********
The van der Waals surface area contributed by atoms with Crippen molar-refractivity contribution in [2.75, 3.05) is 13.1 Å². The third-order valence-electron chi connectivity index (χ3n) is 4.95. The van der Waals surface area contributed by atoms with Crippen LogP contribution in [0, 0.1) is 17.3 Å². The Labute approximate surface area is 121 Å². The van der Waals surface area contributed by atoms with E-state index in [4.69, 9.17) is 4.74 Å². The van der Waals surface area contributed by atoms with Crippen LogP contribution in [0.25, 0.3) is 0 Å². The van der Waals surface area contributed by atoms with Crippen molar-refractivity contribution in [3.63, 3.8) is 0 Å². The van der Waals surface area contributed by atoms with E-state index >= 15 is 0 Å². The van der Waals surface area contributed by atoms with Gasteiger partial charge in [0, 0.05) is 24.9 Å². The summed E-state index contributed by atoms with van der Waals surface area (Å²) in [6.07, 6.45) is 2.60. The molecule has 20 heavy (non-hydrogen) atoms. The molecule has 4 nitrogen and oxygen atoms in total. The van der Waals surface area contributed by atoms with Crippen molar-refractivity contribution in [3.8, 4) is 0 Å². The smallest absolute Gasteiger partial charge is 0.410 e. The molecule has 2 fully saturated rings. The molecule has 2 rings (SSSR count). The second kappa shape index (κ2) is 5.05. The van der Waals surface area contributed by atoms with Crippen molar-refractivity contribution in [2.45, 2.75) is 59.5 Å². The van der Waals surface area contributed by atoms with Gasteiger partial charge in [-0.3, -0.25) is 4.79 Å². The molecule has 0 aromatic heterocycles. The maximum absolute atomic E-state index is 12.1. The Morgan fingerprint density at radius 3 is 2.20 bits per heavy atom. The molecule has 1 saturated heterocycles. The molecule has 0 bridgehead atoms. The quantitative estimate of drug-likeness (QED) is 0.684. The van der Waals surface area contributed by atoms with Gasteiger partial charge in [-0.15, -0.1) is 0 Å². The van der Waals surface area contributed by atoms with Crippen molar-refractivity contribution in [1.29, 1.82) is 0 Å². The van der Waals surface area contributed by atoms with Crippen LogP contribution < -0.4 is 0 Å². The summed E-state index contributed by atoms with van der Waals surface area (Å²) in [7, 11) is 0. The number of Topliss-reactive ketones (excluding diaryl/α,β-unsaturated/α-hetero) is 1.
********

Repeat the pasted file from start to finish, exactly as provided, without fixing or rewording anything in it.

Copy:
The van der Waals surface area contributed by atoms with Crippen molar-refractivity contribution in [2.75, 3.05) is 13.1 Å². The third-order valence-electron chi connectivity index (χ3n) is 4.95. The van der Waals surface area contributed by atoms with Crippen LogP contribution in [0, 0.1) is 17.3 Å². The Labute approximate surface area is 121 Å². The van der Waals surface area contributed by atoms with E-state index in [4.69, 9.17) is 4.74 Å². The van der Waals surface area contributed by atoms with Crippen LogP contribution in [0.25, 0.3) is 0 Å². The van der Waals surface area contributed by atoms with Crippen molar-refractivity contribution in [3.63, 3.8) is 0 Å². The van der Waals surface area contributed by atoms with E-state index >= 15 is 0 Å². The van der Waals surface area contributed by atoms with Gasteiger partial charge in [0, 0.05) is 24.9 Å². The summed E-state index contributed by atoms with van der Waals surface area (Å²) in [6.07, 6.45) is 2.60. The molecule has 20 heavy (non-hydrogen) atoms. The molecule has 4 nitrogen and oxygen atoms in total. The van der Waals surface area contributed by atoms with Crippen molar-refractivity contribution in [3.8, 4) is 0 Å². The smallest absolute Gasteiger partial charge is 0.410 e. The molecule has 2 fully saturated rings. The molecule has 2 rings (SSSR count). The second kappa shape index (κ2) is 5.05. The van der Waals surface area contributed by atoms with Crippen molar-refractivity contribution in [2.45, 2.75) is 59.5 Å². The van der Waals surface area contributed by atoms with Gasteiger partial charge in [-0.3, -0.25) is 4.79 Å². The molecule has 0 aromatic heterocycles. The maximum absolute atomic E-state index is 12.1. The Morgan fingerprint density at radius 3 is 2.20 bits per heavy atom. The molecule has 1 saturated heterocycles. The molecule has 0 bridgehead atoms. The quantitative estimate of drug-likeness (QED) is 0.684. The van der Waals surface area contributed by atoms with Gasteiger partial charge in [-0.15, -0.1) is 0 Å². The van der Waals surface area contributed by atoms with Crippen molar-refractivity contribution in [1.29, 1.82) is 0 Å². The van der Waals surface area contributed by atoms with Crippen LogP contribution < -0.4 is 0 Å². The summed E-state index contributed by atoms with van der Waals surface area (Å²) in [7, 11) is 0. The number of Topliss-reactive ketones (excluding diaryl/α,β-unsaturated/α-hetero) is 1.